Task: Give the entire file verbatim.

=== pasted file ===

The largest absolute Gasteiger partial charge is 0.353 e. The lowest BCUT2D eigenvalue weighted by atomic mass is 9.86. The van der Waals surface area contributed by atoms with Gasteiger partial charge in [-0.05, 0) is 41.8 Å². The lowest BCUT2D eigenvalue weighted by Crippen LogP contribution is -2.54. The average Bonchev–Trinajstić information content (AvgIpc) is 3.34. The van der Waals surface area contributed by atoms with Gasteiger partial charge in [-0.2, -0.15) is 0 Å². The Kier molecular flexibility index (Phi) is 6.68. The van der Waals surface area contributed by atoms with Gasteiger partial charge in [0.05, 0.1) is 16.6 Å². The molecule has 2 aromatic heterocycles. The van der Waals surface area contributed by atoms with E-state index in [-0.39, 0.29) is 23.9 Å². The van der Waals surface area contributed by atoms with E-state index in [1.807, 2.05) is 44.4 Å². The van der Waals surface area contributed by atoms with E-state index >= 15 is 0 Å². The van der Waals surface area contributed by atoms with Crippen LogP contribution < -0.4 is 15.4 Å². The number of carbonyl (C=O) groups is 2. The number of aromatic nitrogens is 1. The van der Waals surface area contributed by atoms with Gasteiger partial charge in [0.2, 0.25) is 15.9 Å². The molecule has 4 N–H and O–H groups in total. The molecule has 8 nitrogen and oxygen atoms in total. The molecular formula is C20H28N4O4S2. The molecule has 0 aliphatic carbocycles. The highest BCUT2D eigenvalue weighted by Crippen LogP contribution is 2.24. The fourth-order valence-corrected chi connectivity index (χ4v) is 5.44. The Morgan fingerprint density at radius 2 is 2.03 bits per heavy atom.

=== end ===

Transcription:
The largest absolute Gasteiger partial charge is 0.353 e. The lowest BCUT2D eigenvalue weighted by atomic mass is 9.86. The van der Waals surface area contributed by atoms with Gasteiger partial charge in [-0.05, 0) is 41.8 Å². The lowest BCUT2D eigenvalue weighted by Crippen LogP contribution is -2.54. The average Bonchev–Trinajstić information content (AvgIpc) is 3.34. The van der Waals surface area contributed by atoms with Gasteiger partial charge in [-0.2, -0.15) is 0 Å². The Kier molecular flexibility index (Phi) is 6.68. The van der Waals surface area contributed by atoms with Gasteiger partial charge in [0.05, 0.1) is 16.6 Å². The molecule has 2 aromatic heterocycles. The van der Waals surface area contributed by atoms with E-state index in [-0.39, 0.29) is 23.9 Å². The van der Waals surface area contributed by atoms with E-state index in [1.807, 2.05) is 44.4 Å². The van der Waals surface area contributed by atoms with E-state index >= 15 is 0 Å². The van der Waals surface area contributed by atoms with Crippen LogP contribution < -0.4 is 15.4 Å². The number of carbonyl (C=O) groups is 2. The number of aromatic nitrogens is 1. The van der Waals surface area contributed by atoms with Gasteiger partial charge in [0.2, 0.25) is 15.9 Å². The molecule has 4 N–H and O–H groups in total. The molecule has 8 nitrogen and oxygen atoms in total. The molecular formula is C20H28N4O4S2. The molecule has 0 aliphatic carbocycles. The highest BCUT2D eigenvalue weighted by Crippen LogP contribution is 2.24. The fourth-order valence-corrected chi connectivity index (χ4v) is 5.44. The Morgan fingerprint density at radius 2 is 2.03 bits per heavy atom.